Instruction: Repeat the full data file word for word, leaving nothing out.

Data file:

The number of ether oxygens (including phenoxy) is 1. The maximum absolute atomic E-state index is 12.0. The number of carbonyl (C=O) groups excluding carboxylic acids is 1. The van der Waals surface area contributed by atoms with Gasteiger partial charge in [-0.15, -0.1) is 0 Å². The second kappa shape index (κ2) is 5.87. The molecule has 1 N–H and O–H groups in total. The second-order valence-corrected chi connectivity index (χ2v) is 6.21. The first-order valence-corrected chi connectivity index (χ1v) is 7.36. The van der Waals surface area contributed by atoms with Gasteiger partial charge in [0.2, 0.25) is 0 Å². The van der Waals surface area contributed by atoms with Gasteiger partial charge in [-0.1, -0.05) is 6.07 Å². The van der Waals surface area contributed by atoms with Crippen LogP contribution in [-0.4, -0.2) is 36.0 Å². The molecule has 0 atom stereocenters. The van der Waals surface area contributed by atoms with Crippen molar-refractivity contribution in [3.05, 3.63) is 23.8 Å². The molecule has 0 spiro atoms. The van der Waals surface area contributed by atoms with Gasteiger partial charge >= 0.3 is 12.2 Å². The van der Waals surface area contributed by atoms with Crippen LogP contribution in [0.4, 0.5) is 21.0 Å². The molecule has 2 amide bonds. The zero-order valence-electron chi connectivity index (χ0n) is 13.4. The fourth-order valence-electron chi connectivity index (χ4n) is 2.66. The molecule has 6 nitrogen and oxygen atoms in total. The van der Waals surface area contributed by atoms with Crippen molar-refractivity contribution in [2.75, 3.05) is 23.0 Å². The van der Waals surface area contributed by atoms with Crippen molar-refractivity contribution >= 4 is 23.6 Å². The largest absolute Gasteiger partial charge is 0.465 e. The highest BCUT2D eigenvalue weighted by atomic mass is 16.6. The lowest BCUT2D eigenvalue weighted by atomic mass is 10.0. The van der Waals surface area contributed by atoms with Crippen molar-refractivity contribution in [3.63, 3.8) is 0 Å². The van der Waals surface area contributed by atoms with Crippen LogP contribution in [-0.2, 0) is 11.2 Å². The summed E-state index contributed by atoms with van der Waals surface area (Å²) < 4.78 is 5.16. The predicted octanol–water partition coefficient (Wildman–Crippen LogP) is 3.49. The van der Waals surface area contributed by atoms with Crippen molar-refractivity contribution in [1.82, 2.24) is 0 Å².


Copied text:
The number of ether oxygens (including phenoxy) is 1. The maximum absolute atomic E-state index is 12.0. The number of carbonyl (C=O) groups excluding carboxylic acids is 1. The van der Waals surface area contributed by atoms with Gasteiger partial charge in [-0.15, -0.1) is 0 Å². The second kappa shape index (κ2) is 5.87. The molecule has 1 N–H and O–H groups in total. The second-order valence-corrected chi connectivity index (χ2v) is 6.21. The first-order valence-corrected chi connectivity index (χ1v) is 7.36. The van der Waals surface area contributed by atoms with Gasteiger partial charge in [0.2, 0.25) is 0 Å². The van der Waals surface area contributed by atoms with Gasteiger partial charge in [-0.1, -0.05) is 6.07 Å². The van der Waals surface area contributed by atoms with Crippen LogP contribution in [-0.4, -0.2) is 36.0 Å². The molecule has 0 atom stereocenters. The van der Waals surface area contributed by atoms with Crippen molar-refractivity contribution in [3.05, 3.63) is 23.8 Å². The molecule has 0 spiro atoms. The van der Waals surface area contributed by atoms with Gasteiger partial charge >= 0.3 is 12.2 Å². The van der Waals surface area contributed by atoms with Crippen LogP contribution in [0.4, 0.5) is 21.0 Å². The molecule has 2 amide bonds. The zero-order valence-electron chi connectivity index (χ0n) is 13.4. The fourth-order valence-electron chi connectivity index (χ4n) is 2.66. The molecule has 6 nitrogen and oxygen atoms in total. The van der Waals surface area contributed by atoms with Crippen molar-refractivity contribution in [2.75, 3.05) is 23.0 Å². The van der Waals surface area contributed by atoms with Crippen molar-refractivity contribution >= 4 is 23.6 Å². The largest absolute Gasteiger partial charge is 0.465 e. The highest BCUT2D eigenvalue weighted by atomic mass is 16.6. The lowest BCUT2D eigenvalue weighted by atomic mass is 10.0. The van der Waals surface area contributed by atoms with Crippen molar-refractivity contribution in [3.63, 3.8) is 0 Å². The van der Waals surface area contributed by atoms with Crippen LogP contribution in [-0.2, 0) is 11.2 Å². The summed E-state index contributed by atoms with van der Waals surface area (Å²) < 4.78 is 5.16. The predicted octanol–water partition coefficient (Wildman–Crippen LogP) is 3.49. The van der Waals surface area contributed by atoms with Crippen molar-refractivity contribution in [1.82, 2.24) is 0 Å².